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The idea for 6 things learned in a corporate environment came from having spent four months working day-in, day-out onsite at a large corporate.
- The working environment is very different to an agency. My desk had to become much more portable. Since the space was all hot-desking with only team PAs assigned permanent desks. This meant no reference charts stuck up or post-its around the monitor. Instead I boiled my process down to the laptop, a notebook that acted as my organisation memory and a day book that focused on my tasks. That was it, no further paper work
- Many of the traditional spaces for memos weren’t available. So the back of a toilet door with its regularly updated notices was a lifeline to what was happening where. The coffee machine, once a traditional networking point was less useful as hot desking meant that your serendipitous meetings are random in nature. They often lack the depth of what you have an agency environment. These aren’t shallow people, its a level of impermanence built into the working space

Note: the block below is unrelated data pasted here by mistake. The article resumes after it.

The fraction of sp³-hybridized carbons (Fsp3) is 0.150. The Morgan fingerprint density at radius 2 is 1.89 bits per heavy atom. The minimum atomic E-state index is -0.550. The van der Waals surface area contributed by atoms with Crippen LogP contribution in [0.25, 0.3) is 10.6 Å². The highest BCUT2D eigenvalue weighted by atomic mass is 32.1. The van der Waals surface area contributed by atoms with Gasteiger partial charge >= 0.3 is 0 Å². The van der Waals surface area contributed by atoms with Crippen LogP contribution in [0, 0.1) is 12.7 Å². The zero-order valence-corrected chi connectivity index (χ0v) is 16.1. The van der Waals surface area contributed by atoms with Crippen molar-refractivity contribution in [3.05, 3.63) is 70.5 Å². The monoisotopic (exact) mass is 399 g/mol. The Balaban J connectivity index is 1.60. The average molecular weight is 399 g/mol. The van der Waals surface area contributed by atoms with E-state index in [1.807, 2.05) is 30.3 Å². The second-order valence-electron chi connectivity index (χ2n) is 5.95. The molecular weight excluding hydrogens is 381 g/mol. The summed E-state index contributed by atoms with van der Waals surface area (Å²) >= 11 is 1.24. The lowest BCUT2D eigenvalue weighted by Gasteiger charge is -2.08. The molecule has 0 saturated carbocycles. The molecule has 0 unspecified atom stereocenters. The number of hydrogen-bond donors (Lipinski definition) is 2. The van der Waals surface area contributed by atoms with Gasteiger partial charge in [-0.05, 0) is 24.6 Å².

- The importance of mobile was brought home to me. Each desk space had a phone. You keyed in your number and a PIN and your direct dial number moved with you. But 20 per cent of these phones were out of action at any given time. This wasn’t a problem as people tended to use their mobile phones a lot. We used to talk a lot, over bridged conference call numbers. You would see people on calls pacing the floor listening and talking on their calls via headsets plugged into their mobile handsets. For the first few minutes it feels slightly weird
- Sustainability and being environmentally friendly were more than having a prominent recycling bin. There is an application that reminded me any time I printed something just how bad I was for the environment. Being green was thoughtfully built into processes rather than bolted on as an afterthought
- Admittedly, my time at Yahoo! was in a very different company and culture, but being a client is very much a team sport. You only have a limited amount of control, a lot of work has to be done by consensus and through a process. You feel like a very small cog in that process and every small gain was an appreciable win. Making this happen takes up an inordinate amount of time
- It seemed to be timely when writing this post that I read this article Silicon Valley Has Not Saved Us From a Productivity Slowdown – The New York Times – new enterprise software like Workday is still as reassuring clunky as their forebears. Many of the same problems of collaboration and information sharing are still being resolved
What other things learned in a corporate environment have you come across?